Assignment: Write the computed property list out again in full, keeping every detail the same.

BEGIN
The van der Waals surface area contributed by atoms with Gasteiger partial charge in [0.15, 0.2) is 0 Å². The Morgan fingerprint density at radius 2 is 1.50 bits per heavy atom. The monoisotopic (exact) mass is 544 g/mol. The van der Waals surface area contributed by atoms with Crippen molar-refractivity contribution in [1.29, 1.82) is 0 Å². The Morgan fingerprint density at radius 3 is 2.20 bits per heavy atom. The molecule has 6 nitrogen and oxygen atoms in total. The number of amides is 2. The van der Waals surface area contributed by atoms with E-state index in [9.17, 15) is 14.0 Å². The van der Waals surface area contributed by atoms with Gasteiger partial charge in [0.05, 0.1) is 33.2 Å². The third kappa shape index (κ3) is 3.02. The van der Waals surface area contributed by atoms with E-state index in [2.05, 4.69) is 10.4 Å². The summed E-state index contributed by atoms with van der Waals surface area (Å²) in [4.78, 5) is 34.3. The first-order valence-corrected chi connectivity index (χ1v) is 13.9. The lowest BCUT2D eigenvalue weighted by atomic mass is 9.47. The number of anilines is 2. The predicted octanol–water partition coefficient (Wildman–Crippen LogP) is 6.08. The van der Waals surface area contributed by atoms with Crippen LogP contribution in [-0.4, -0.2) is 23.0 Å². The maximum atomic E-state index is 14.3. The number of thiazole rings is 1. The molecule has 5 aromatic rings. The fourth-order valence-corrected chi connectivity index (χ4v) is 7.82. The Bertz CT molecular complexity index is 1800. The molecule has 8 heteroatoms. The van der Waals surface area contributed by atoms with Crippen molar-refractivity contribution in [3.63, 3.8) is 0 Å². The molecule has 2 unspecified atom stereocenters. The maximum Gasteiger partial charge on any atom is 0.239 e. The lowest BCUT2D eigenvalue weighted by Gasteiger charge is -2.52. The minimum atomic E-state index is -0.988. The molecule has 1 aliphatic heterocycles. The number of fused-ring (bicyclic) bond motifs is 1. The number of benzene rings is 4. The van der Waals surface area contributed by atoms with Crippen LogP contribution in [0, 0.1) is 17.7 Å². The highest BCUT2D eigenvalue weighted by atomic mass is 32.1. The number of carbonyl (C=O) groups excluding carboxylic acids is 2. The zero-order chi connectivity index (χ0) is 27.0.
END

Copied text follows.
The van der Waals surface area contributed by atoms with Gasteiger partial charge in [0.15, 0.2) is 0 Å². The Morgan fingerprint density at radius 2 is 1.50 bits per heavy atom. The monoisotopic (exact) mass is 544 g/mol. The van der Waals surface area contributed by atoms with Crippen molar-refractivity contribution in [1.29, 1.82) is 0 Å². The Morgan fingerprint density at radius 3 is 2.20 bits per heavy atom. The molecule has 6 nitrogen and oxygen atoms in total. The number of amides is 2. The van der Waals surface area contributed by atoms with E-state index in [9.17, 15) is 14.0 Å². The van der Waals surface area contributed by atoms with Gasteiger partial charge in [0.05, 0.1) is 33.2 Å². The third kappa shape index (κ3) is 3.02. The van der Waals surface area contributed by atoms with E-state index in [2.05, 4.69) is 10.4 Å². The summed E-state index contributed by atoms with van der Waals surface area (Å²) in [4.78, 5) is 34.3. The first-order valence-corrected chi connectivity index (χ1v) is 13.9. The lowest BCUT2D eigenvalue weighted by atomic mass is 9.47. The number of anilines is 2. The predicted octanol–water partition coefficient (Wildman–Crippen LogP) is 6.08. The van der Waals surface area contributed by atoms with Crippen LogP contribution in [-0.4, -0.2) is 23.0 Å². The maximum atomic E-state index is 14.3. The number of thiazole rings is 1. The molecule has 5 aromatic rings. The fourth-order valence-corrected chi connectivity index (χ4v) is 7.82. The Bertz CT molecular complexity index is 1800. The molecule has 8 heteroatoms. The van der Waals surface area contributed by atoms with Crippen molar-refractivity contribution in [3.63, 3.8) is 0 Å². The molecule has 2 unspecified atom stereocenters. The maximum Gasteiger partial charge on any atom is 0.239 e. The lowest BCUT2D eigenvalue weighted by Gasteiger charge is -2.52. The minimum atomic E-state index is -0.988. The molecule has 1 aliphatic heterocycles. The number of fused-ring (bicyclic) bond motifs is 1. The number of benzene rings is 4. The van der Waals surface area contributed by atoms with Crippen LogP contribution in [0, 0.1) is 17.7 Å². The highest BCUT2D eigenvalue weighted by atomic mass is 32.1. The number of carbonyl (C=O) groups excluding carboxylic acids is 2. The zero-order chi connectivity index (χ0) is 27.0.